Downward pressure on the Chinese yuan continues as China’s forex regulator said Sunday that it recorded accelerated outflows in the fourth quarter of last year. Among other factors, local residents and firms are increasingly switching to US-dollar assets given the dollar’s rising strength.
The State Administration of Foreign Exchange (SAFE) also said that the country recorded a $91.2 billion deficit in the last three months of 2014, an enormous jump from the $9 billion deficit recorded in the third quarter.
However, placing upward pressure is the country’s large trade surplus and an interest rate that is comparatively higher than other currencies.
Authorities may allow for CNY weakness against the USD in the near term as recent months have seen a rapid appreciation in the yuan’s real effective exchange rate—mostly due to the depreciation of the JPY and EUR.
Other analysts, though, don’t believe the country’s decision makers are prepared for significant yuan depreciation, citing the massive capital outflows it might cause. Instead, these analysts believe the government would prefer to maintain a stable domestic capital market.
The concern with yuan outflows is that it would squeeze liquidity from the domestic market, which many believe may be the straw to break the slowing economy’s back. This would also encourage faster loosening of the country’s monetary policy, which may result in rash changes.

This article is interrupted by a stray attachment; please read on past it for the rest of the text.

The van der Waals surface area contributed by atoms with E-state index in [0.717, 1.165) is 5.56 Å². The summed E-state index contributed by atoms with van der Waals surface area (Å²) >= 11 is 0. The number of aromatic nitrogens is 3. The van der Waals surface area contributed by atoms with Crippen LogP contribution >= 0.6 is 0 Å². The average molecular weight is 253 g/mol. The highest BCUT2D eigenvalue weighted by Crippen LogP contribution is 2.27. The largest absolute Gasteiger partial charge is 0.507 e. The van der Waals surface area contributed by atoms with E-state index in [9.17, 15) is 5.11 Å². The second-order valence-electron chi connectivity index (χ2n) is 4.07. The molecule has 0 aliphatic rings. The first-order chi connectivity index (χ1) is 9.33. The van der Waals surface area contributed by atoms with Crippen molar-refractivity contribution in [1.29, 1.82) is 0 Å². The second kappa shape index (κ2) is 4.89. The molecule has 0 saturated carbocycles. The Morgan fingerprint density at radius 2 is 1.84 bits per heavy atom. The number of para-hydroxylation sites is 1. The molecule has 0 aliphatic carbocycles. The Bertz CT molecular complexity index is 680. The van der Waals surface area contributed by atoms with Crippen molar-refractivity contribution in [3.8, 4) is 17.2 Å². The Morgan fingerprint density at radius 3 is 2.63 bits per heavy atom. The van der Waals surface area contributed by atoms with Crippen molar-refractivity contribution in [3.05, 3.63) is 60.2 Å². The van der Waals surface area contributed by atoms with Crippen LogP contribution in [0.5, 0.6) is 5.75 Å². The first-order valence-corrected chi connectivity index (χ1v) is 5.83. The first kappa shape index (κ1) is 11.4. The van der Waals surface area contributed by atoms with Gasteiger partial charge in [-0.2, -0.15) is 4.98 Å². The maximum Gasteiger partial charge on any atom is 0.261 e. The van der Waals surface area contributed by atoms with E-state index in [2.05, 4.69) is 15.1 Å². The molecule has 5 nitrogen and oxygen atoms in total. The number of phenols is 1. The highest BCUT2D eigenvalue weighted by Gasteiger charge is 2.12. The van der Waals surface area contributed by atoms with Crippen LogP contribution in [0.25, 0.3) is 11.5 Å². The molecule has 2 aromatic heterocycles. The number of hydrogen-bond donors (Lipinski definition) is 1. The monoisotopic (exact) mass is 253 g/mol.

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Certainly China has already been taking steps to loosen its monetary policy. The latest was announced last Thursday with SAFE issuing new rules to make it easier for foreign banks without full yuan business licenses to buy or sell foreign currencies against the yuan. Chinese firms typically sell their foreign currency income to banks and buy them back for importing. Banks settle their currency positions with the central bank.
Foreign banks that haven’t yet started a yuan business in China will now be permitted to open and withdraw cash from special yuan accounts to deal with their clients (for up to 20 percent of their registered or operational capital).
This, the country hopes, will boost the yuan’s international standing by making it fully convertible and plays into the central bank’s broader strategy of stepping back from frequent intervention. A gradual process, this will take time.
Of course, this would also be in step with a hinted at gradual expansion of the country’s currency band against the dollar. However, fundamentally, the medium term outlook for the renminbi is likely to remain the same, with SAFE saying that the exchange rate may remain fixed in the short term as an emergency shock absorber to deal with capital flow volatility.
In the long term, SAFE admits the rate will need to be changed to prevent imbalance and distortions in the country’s economy. The country expects its cross-border capital flows to remain volatile in 2015.
Scotiabank adjusted their USDCNY year-end target to 6.10 earlier this month.